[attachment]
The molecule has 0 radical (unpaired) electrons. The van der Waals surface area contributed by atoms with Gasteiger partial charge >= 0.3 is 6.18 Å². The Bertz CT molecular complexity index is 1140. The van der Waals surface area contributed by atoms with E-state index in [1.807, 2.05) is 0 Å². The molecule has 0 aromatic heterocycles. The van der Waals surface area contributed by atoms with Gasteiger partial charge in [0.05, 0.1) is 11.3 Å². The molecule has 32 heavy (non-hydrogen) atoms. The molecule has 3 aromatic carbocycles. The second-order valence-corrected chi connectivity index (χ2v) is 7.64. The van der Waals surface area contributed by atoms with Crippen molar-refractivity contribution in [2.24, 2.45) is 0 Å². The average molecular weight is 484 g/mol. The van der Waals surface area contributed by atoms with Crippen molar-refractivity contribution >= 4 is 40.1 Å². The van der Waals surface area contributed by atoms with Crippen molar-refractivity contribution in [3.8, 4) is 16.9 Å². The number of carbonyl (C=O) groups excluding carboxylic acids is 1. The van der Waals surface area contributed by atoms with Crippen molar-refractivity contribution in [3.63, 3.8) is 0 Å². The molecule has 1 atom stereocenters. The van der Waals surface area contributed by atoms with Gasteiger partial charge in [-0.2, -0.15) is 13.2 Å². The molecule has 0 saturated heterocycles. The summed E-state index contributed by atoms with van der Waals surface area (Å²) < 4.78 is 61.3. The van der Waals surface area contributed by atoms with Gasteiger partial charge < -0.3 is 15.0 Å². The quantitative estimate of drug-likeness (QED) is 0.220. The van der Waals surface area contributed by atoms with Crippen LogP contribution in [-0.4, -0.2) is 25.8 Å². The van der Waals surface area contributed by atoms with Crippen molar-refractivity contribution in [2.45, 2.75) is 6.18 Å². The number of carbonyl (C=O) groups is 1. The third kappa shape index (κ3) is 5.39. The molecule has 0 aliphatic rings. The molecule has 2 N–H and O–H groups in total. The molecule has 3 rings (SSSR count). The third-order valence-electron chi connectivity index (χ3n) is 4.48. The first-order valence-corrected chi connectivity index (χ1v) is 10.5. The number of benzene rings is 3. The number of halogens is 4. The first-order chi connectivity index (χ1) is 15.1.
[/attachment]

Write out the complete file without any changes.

The molecule has 0 radical (unpaired) electrons. The van der Waals surface area contributed by atoms with Gasteiger partial charge >= 0.3 is 6.18 Å². The Bertz CT molecular complexity index is 1140. The van der Waals surface area contributed by atoms with E-state index in [1.807, 2.05) is 0 Å². The molecule has 0 aromatic heterocycles. The van der Waals surface area contributed by atoms with Gasteiger partial charge in [0.05, 0.1) is 11.3 Å². The molecule has 32 heavy (non-hydrogen) atoms. The molecule has 3 aromatic carbocycles. The second-order valence-corrected chi connectivity index (χ2v) is 7.64. The van der Waals surface area contributed by atoms with Crippen molar-refractivity contribution in [2.24, 2.45) is 0 Å². The average molecular weight is 484 g/mol. The van der Waals surface area contributed by atoms with Crippen molar-refractivity contribution >= 4 is 40.1 Å². The van der Waals surface area contributed by atoms with Crippen molar-refractivity contribution in [3.8, 4) is 16.9 Å². The number of carbonyl (C=O) groups excluding carboxylic acids is 1. The van der Waals surface area contributed by atoms with Crippen molar-refractivity contribution in [3.63, 3.8) is 0 Å². The molecule has 1 atom stereocenters. The van der Waals surface area contributed by atoms with Gasteiger partial charge in [-0.2, -0.15) is 13.2 Å². The molecule has 0 saturated heterocycles. The summed E-state index contributed by atoms with van der Waals surface area (Å²) < 4.78 is 61.3. The van der Waals surface area contributed by atoms with Gasteiger partial charge < -0.3 is 15.0 Å². The quantitative estimate of drug-likeness (QED) is 0.220. The van der Waals surface area contributed by atoms with Crippen LogP contribution in [-0.4, -0.2) is 25.8 Å². The van der Waals surface area contributed by atoms with Crippen molar-refractivity contribution in [2.45, 2.75) is 6.18 Å². The number of carbonyl (C=O) groups is 1. The third kappa shape index (κ3) is 5.39. The molecule has 0 aliphatic rings. The molecule has 2 N–H and O–H groups in total. The molecule has 3 rings (SSSR count). The third-order valence-electron chi connectivity index (χ3n) is 4.48. The first-order valence-corrected chi connectivity index (χ1v) is 10.5. The number of benzene rings is 3. The number of halogens is 4. The first-order chi connectivity index (χ1) is 15.1.